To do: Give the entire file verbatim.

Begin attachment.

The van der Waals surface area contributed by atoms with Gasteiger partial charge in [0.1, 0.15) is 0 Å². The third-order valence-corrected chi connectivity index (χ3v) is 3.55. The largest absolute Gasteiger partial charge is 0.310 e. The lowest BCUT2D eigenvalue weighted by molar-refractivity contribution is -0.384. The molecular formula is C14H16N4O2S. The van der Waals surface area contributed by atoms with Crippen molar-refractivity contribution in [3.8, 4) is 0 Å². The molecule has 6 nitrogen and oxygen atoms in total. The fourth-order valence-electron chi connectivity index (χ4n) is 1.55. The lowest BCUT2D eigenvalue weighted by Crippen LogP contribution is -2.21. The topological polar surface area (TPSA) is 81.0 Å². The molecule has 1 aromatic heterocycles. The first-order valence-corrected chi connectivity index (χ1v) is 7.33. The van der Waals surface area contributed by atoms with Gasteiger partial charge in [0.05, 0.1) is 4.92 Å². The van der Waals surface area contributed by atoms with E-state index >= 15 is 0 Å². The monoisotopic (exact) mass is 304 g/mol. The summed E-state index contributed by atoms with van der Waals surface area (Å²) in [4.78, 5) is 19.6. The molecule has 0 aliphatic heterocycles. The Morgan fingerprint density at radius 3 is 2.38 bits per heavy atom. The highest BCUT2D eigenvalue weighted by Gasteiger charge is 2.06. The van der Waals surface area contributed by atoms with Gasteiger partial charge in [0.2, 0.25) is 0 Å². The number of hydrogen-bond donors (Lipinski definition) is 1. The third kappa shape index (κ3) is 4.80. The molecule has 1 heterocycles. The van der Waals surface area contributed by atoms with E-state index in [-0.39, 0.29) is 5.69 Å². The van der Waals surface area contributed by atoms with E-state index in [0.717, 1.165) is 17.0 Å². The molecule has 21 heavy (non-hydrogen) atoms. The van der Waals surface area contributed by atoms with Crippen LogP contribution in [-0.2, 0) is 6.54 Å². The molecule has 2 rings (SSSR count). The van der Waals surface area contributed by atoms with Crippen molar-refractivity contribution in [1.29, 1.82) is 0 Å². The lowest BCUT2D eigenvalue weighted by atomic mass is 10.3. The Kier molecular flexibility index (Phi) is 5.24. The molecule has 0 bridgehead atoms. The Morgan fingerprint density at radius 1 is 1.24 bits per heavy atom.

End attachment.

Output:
The van der Waals surface area contributed by atoms with Gasteiger partial charge in [0.1, 0.15) is 0 Å². The third-order valence-corrected chi connectivity index (χ3v) is 3.55. The largest absolute Gasteiger partial charge is 0.310 e. The lowest BCUT2D eigenvalue weighted by molar-refractivity contribution is -0.384. The molecular formula is C14H16N4O2S. The van der Waals surface area contributed by atoms with Crippen molar-refractivity contribution in [3.8, 4) is 0 Å². The molecule has 6 nitrogen and oxygen atoms in total. The fourth-order valence-electron chi connectivity index (χ4n) is 1.55. The lowest BCUT2D eigenvalue weighted by Crippen LogP contribution is -2.21. The topological polar surface area (TPSA) is 81.0 Å². The molecule has 1 aromatic heterocycles. The first-order valence-corrected chi connectivity index (χ1v) is 7.33. The van der Waals surface area contributed by atoms with Gasteiger partial charge in [0.05, 0.1) is 4.92 Å². The van der Waals surface area contributed by atoms with E-state index >= 15 is 0 Å². The monoisotopic (exact) mass is 304 g/mol. The summed E-state index contributed by atoms with van der Waals surface area (Å²) in [4.78, 5) is 19.6. The molecule has 0 aliphatic heterocycles. The Morgan fingerprint density at radius 3 is 2.38 bits per heavy atom. The highest BCUT2D eigenvalue weighted by Gasteiger charge is 2.06. The van der Waals surface area contributed by atoms with Gasteiger partial charge in [0.2, 0.25) is 0 Å². The number of hydrogen-bond donors (Lipinski definition) is 1. The third kappa shape index (κ3) is 4.80. The molecule has 1 heterocycles. The van der Waals surface area contributed by atoms with E-state index in [-0.39, 0.29) is 5.69 Å². The van der Waals surface area contributed by atoms with E-state index in [0.717, 1.165) is 17.0 Å². The molecule has 21 heavy (non-hydrogen) atoms. The van der Waals surface area contributed by atoms with Crippen LogP contribution in [-0.2, 0) is 6.54 Å². The molecule has 2 rings (SSSR count). The van der Waals surface area contributed by atoms with Crippen molar-refractivity contribution in [1.29, 1.82) is 0 Å². The lowest BCUT2D eigenvalue weighted by atomic mass is 10.3. The Kier molecular flexibility index (Phi) is 5.24. The molecule has 0 bridgehead atoms. The Morgan fingerprint density at radius 1 is 1.24 bits per heavy atom.